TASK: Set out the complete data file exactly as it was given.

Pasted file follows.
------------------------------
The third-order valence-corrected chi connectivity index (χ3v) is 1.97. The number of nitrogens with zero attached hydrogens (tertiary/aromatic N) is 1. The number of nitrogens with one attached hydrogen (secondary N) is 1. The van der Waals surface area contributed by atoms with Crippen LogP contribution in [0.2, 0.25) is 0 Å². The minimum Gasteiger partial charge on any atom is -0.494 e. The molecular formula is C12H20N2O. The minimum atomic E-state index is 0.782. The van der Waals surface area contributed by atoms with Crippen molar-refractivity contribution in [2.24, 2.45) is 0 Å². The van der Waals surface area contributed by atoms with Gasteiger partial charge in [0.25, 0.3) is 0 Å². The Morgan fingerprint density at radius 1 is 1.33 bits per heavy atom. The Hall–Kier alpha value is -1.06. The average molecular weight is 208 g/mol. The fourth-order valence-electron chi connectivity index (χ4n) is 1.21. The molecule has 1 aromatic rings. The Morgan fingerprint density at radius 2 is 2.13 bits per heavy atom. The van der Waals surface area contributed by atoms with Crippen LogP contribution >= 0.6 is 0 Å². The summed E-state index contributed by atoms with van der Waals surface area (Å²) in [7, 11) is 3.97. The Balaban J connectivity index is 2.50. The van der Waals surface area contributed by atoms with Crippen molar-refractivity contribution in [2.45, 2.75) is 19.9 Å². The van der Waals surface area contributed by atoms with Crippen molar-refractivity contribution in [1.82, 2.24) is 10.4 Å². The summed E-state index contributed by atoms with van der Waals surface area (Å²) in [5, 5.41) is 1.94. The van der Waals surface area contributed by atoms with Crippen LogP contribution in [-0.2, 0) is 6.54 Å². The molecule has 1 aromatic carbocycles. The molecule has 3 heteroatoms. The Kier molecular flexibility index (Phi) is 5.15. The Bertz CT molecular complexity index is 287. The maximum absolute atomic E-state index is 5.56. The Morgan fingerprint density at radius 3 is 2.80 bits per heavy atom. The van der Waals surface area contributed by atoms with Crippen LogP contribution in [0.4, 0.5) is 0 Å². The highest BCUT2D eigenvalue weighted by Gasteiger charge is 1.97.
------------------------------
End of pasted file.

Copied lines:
The third-order valence-corrected chi connectivity index (χ3v) is 1.97. The number of nitrogens with zero attached hydrogens (tertiary/aromatic N) is 1. The number of nitrogens with one attached hydrogen (secondary N) is 1. The van der Waals surface area contributed by atoms with Crippen LogP contribution in [0.2, 0.25) is 0 Å². The minimum Gasteiger partial charge on any atom is -0.494 e. The molecular formula is C12H20N2O. The minimum atomic E-state index is 0.782. The van der Waals surface area contributed by atoms with Crippen molar-refractivity contribution in [2.24, 2.45) is 0 Å². The van der Waals surface area contributed by atoms with Gasteiger partial charge in [0.25, 0.3) is 0 Å². The Morgan fingerprint density at radius 1 is 1.33 bits per heavy atom. The Hall–Kier alpha value is -1.06. The average molecular weight is 208 g/mol. The fourth-order valence-electron chi connectivity index (χ4n) is 1.21. The molecule has 1 aromatic rings. The Morgan fingerprint density at radius 2 is 2.13 bits per heavy atom. The van der Waals surface area contributed by atoms with Crippen LogP contribution >= 0.6 is 0 Å². The summed E-state index contributed by atoms with van der Waals surface area (Å²) in [7, 11) is 3.97. The Balaban J connectivity index is 2.50. The van der Waals surface area contributed by atoms with Crippen molar-refractivity contribution in [2.45, 2.75) is 19.9 Å². The van der Waals surface area contributed by atoms with Crippen molar-refractivity contribution in [1.82, 2.24) is 10.4 Å². The summed E-state index contributed by atoms with van der Waals surface area (Å²) in [5, 5.41) is 1.94. The van der Waals surface area contributed by atoms with Crippen LogP contribution in [-0.2, 0) is 6.54 Å². The molecule has 1 aromatic carbocycles. The molecule has 3 heteroatoms. The Kier molecular flexibility index (Phi) is 5.15. The Bertz CT molecular complexity index is 287. The maximum absolute atomic E-state index is 5.56. The Morgan fingerprint density at radius 3 is 2.80 bits per heavy atom. The van der Waals surface area contributed by atoms with Crippen LogP contribution in [0.4, 0.5) is 0 Å². The highest BCUT2D eigenvalue weighted by Gasteiger charge is 1.97.